As record-setting numbers of young people illegally cross the U.S.’s southern border, the need for U.S. leaders to move forward on immigration reform is once again in the spotlight.
From October last year through May of this year, some 47,000 unaccompanied minors have crossed borders into the United States from Central America. The number is close to double the immigrants who entered the country illegally in the previous 12 months, according to reports. One estimate suggests that by the end of the fiscal year at the end of September, the rate could be as much as four times that of the previous year.
While the Obama Administration has adopted the Deferred Action for Childhood Arrivals (DACA) policy, the current flood of immigrants who are crossing the border illegally demonstrates the need for more reforms. President Obama has emphasized that the arriving immigrants aren’t eligible for legalization under proposed immigration reform legislation or deferred action for childhood rules. By the same token, the president calls the influx a “humanitarian crisis” that must be addressed.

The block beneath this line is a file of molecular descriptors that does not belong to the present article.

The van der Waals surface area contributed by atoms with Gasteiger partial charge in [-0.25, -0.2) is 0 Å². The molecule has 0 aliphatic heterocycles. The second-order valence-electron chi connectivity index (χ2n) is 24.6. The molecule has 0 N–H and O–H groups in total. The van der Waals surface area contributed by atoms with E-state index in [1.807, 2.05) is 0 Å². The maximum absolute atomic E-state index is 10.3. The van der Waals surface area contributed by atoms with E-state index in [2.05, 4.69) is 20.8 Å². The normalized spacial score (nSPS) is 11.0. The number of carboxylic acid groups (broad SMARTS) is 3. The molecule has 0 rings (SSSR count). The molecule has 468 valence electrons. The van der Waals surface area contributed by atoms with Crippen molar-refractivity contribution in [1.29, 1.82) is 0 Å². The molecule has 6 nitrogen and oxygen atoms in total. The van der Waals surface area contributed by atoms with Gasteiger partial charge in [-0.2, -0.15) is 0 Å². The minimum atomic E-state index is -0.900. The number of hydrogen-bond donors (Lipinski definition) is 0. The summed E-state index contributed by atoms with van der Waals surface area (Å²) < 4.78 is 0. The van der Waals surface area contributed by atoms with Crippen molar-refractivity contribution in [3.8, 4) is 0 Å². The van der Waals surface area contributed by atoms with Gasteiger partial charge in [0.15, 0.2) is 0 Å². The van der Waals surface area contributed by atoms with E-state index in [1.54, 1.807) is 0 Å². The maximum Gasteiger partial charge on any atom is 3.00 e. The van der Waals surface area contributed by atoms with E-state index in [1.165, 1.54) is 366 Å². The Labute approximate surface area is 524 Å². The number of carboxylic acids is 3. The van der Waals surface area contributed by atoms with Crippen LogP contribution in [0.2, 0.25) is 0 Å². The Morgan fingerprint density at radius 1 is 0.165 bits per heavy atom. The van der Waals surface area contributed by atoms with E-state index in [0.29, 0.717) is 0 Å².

Reactive measures to the crisis has so far translated into emergency appropriations to provide aid, care and shelter to weary and beleaguered immigrants. To assist the undocumented arrivals in navigating their way through the immigration court system, the Department of Justice (DOJ) has developed a new $2 million legal aid program. The Senate Appropriations Committee has earmarked up to $2.28 billion for the Department of Health and Human Services to give aid to the immigrant minors. Additionally, federal officials have also opened emergency shelters on military bases in California, Texas and Oklahoma.
When U.S. Customs and Border Patrol (CPB) officers catch the young immigrants as they cross the border, the children move into deportation proceedings. As cases make their way through the courts, children go to a family member who already lives in the U.S. or they’re placed in the care the U.S. Department of Health and Human Services.
According to Pew Research, some 98 percent of undocumented minors arriving from Mexico last year were between the ages of 12 and 17. Of these, 89 percent were male. Corresponding numbers for Central American minors aren’t available.